We will always remember them

Gary Simmons, (OB 1967) Capt Infantry (ARES) Ret.

Inspired after watching the BGS Remembrance Day Chapel Service online, Gary Simmons (OB 1967) wrote the following:

It is my privilege on this Remembrance Day 2020 to relate to you a brief history of my family’s military service in both World War 1 and World War 2.

I am not surprised that I joined the military.

My father, grandfather and great grand uncles all served in the military at some stage of their lives. I even have it on good authority that my great-great-great grandfather was an English sea captain turned pirate too!

When I left BGS in 1967, I joined the National Australia Bank, but I had two “careers” in my life – one as a banker, and a second as a private in the Citizens Military Forces (“CMF” then changed to the Australia Army Reserve).

As my career in the bank progressed, so did my army career from Private thru to Warrant Officer Class 2, then as a Commissioned Officer.

I retired as a Captain in the Australian Infantry after 35 years’ service.


My father – Lt Phillip Simmons

My father, like his father, joined the “Militia” as a young Cadet in the Artillery in 1936 and rose the rank of Corporal, but when the Second World War broke out, he, like many others, enlisted.

He enlisted with thousands of others at Caulfield racecourse in 1938 and was posted to the newly formed 2/29 Battalion part of the 8 Division as the Signals Sergeant.

By 1941, my father was in Singapore as the Japanese began their conquest of Malaya. The Battalion was sent to a small town called Muar to prevent the Japanese advance to take the Island of Singapore.

What transpired is the battle of Muar Road where the 2/29 Battalion and other Units kept 55,000 Japanese at bay for 4 weeks. During that time, the Battalion lost over 58% of their original strength including their Commanding Officer, 2IC (also my father’s best mate) and Signals Officer Lt Sheldon.

The Battalion withdrew to Singapore and was reformed under the command of LtCol Pond.

My father was promoted to Lt and set about reorganising and reforming the Signal’s Platoon.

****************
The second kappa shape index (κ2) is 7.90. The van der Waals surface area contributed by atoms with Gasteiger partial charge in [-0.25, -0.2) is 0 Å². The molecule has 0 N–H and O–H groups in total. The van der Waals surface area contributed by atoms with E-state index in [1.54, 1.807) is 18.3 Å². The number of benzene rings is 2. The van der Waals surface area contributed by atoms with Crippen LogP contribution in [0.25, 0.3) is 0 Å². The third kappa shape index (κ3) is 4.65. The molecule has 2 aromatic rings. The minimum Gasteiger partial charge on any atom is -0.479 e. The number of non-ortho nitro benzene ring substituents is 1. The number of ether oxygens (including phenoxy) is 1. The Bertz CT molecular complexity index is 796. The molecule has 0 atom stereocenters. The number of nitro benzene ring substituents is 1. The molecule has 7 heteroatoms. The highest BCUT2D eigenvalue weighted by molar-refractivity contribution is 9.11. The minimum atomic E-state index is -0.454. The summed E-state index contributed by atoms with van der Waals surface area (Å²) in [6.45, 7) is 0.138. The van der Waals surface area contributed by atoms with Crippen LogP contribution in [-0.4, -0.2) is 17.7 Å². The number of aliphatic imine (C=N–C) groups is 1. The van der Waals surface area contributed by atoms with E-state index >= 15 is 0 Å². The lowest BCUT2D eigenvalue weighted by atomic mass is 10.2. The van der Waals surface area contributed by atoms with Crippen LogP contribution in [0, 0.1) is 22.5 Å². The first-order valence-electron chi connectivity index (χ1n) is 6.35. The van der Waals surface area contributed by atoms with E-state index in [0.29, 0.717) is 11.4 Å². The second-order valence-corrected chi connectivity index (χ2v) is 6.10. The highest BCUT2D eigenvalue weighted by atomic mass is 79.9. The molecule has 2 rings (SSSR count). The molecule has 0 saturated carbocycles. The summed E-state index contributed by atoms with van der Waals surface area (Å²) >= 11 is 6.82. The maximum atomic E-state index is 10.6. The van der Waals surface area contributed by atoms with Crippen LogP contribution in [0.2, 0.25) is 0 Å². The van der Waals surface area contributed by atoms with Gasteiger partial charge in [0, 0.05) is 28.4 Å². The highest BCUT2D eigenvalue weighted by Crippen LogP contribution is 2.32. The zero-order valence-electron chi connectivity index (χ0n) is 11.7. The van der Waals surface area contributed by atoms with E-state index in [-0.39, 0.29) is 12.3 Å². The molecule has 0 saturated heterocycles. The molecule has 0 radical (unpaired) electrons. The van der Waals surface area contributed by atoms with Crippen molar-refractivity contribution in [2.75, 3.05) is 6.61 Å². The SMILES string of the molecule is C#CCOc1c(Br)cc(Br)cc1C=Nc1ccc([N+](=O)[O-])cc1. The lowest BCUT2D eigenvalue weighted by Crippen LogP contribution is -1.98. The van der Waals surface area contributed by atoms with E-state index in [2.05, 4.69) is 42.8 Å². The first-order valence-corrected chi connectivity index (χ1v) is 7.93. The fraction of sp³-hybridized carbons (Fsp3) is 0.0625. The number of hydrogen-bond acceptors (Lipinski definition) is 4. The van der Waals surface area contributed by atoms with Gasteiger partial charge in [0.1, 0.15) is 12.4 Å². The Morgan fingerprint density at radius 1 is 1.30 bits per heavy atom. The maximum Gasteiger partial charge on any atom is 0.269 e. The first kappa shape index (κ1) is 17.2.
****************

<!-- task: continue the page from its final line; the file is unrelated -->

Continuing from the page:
Unfortunately, like thousands of others, my father became a Prisoner of War (“POW”) and spent over three years in Changi Jail on the infamous Burma Railway.

He returned home in 28 September 1945, but still suffered injuries until he passed in 1992.


My great grand uncles – William and Dougall McDougall

At the beginning of World War 1, Wil joined the 8th Light Horse.

He was a bit of a rebel and was frequently on charges of insubordination (mainly against British Officers!). Be that as it may, he soon found himself in Gallipoli and fought there until withdrawn.

I had the privilege, along with two of my Army mates, to visit Gallipoli and walk the same ground that Wil fought upon. It was a very sobering time.

Wil was then posted to Egypt and joined the Camel Corp, but soon became ill with Typhoid Fever. He was then evacuated to the island of Lemus, but died shortly after.

He rests with his mates in a cemetery in Egypt.


Dougall McDougall

Dougall joined the 59th Battalion and fought in France on the Somme and in Belgium.

Wounded several times he was Mentioned in Dispatches and was awarded an MID.

The most famous battle occurred for the attack on the town of Menin in Belgium where, against overwhelming odds, the town was saved from the Germans.

In honour of the fallen, the town built a Shrine of Remembrance called “Menin Gate”. Every night at sunset a ceremony is held with full guard and wreathes laid. This service is attended by around 3000-4000 people from around the world every day.

It was my honour and privilege to say the Ode at this service and, along with my Army mates, lay a wreath in honour of the fallen.

Lest we forget.

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